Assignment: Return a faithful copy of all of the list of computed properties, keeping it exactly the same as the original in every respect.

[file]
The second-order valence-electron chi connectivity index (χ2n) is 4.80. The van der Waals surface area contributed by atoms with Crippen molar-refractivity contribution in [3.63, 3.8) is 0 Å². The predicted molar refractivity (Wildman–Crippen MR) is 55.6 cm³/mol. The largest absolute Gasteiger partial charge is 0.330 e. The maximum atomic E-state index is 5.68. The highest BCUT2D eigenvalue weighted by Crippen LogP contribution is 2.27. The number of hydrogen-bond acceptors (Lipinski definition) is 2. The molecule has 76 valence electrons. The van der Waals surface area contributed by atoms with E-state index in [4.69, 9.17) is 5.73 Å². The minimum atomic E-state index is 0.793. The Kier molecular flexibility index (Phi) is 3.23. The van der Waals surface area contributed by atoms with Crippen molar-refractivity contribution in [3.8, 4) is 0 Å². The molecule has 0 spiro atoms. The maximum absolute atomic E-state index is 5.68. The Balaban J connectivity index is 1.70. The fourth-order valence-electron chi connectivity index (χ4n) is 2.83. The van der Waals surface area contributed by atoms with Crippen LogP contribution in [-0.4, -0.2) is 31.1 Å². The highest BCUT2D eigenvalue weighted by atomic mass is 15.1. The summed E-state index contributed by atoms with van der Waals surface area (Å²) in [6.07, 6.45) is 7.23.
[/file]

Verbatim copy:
The second-order valence-electron chi connectivity index (χ2n) is 4.80. The van der Waals surface area contributed by atoms with Crippen molar-refractivity contribution in [3.63, 3.8) is 0 Å². The predicted molar refractivity (Wildman–Crippen MR) is 55.6 cm³/mol. The largest absolute Gasteiger partial charge is 0.330 e. The maximum atomic E-state index is 5.68. The highest BCUT2D eigenvalue weighted by Crippen LogP contribution is 2.27. The number of hydrogen-bond acceptors (Lipinski definition) is 2. The molecule has 76 valence electrons. The van der Waals surface area contributed by atoms with E-state index in [4.69, 9.17) is 5.73 Å². The minimum atomic E-state index is 0.793. The Kier molecular flexibility index (Phi) is 3.23. The van der Waals surface area contributed by atoms with Crippen molar-refractivity contribution in [3.8, 4) is 0 Å². The molecule has 0 spiro atoms. The maximum absolute atomic E-state index is 5.68. The Balaban J connectivity index is 1.70. The fourth-order valence-electron chi connectivity index (χ4n) is 2.83. The van der Waals surface area contributed by atoms with Crippen LogP contribution in [-0.4, -0.2) is 31.1 Å². The highest BCUT2D eigenvalue weighted by atomic mass is 15.1. The summed E-state index contributed by atoms with van der Waals surface area (Å²) in [6.07, 6.45) is 7.23.